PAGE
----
Rain Causing Problems For West Virginia Farmers - WBOY - Clarksburg, Morgantown: News, Sports, Weather

Rain Causing Problems For West Virginia Farmers

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We have all heard the saying: "April showers bring May flowers".

But for 2013, it's more of April showers bring May showers as well as June, July, and August showers, too.

It may seem like we are constantly hearing how rain is a good thing. But how much is too much?

"The Farmers are having it tough because we are in August now. August they say is dog days. It's supposed be hot. But we had rain. Now we are going into September, your cooler months. Those cooler months aren't going to allow the hay to dry," said Alice Young, farmer.

For Alice Young and her family, farming is a big part of their lives.

All of the rain has caused farmers to lose their first cutting of hay, which is a big financial hit.

"I have a 100-acre farm. If we didn't have the hay, we wouldn't have cattle. You can afford to grain them all winter. You can't keep giving them grain. You need the hay too. If you have to buy the hay, you're going to go in the hole," Young said.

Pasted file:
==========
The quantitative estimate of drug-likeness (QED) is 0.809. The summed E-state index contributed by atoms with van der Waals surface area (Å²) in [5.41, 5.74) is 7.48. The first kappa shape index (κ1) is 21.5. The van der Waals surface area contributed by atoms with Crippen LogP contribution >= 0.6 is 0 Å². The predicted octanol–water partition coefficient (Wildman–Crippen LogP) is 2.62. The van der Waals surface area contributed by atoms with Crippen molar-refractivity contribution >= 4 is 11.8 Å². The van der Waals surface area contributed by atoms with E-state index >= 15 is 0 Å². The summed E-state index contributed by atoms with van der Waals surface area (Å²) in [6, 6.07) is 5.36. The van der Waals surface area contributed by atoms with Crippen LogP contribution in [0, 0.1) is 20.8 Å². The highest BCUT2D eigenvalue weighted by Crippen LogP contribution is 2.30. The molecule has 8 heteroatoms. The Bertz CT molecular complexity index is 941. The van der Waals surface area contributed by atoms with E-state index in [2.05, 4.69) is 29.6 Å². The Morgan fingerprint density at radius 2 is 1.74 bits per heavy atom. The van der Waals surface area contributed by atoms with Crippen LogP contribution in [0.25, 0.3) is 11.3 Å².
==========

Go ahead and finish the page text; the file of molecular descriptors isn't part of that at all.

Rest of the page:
The fields are flooded, the hay is rotted, and even farmers are having to go to each other for hay.

"It takes one. Everybody helps each other. When everybody starts doing that, there will be a lot less loss and you'll get blessed in return," Young said.

Young said she knows you can't control Mother Nature, but she and her neighbors really need some help.

"We lost 27 round bails. 800 pounders. We've only got 20 in the barn. We usually put out 200. We aren't even through yet," she said.

Over the next couple of weeks, Young will be handing out books to her neighbors.

She encourages everyone to contact the West Virginia Department of Agriculture for help with this problem.

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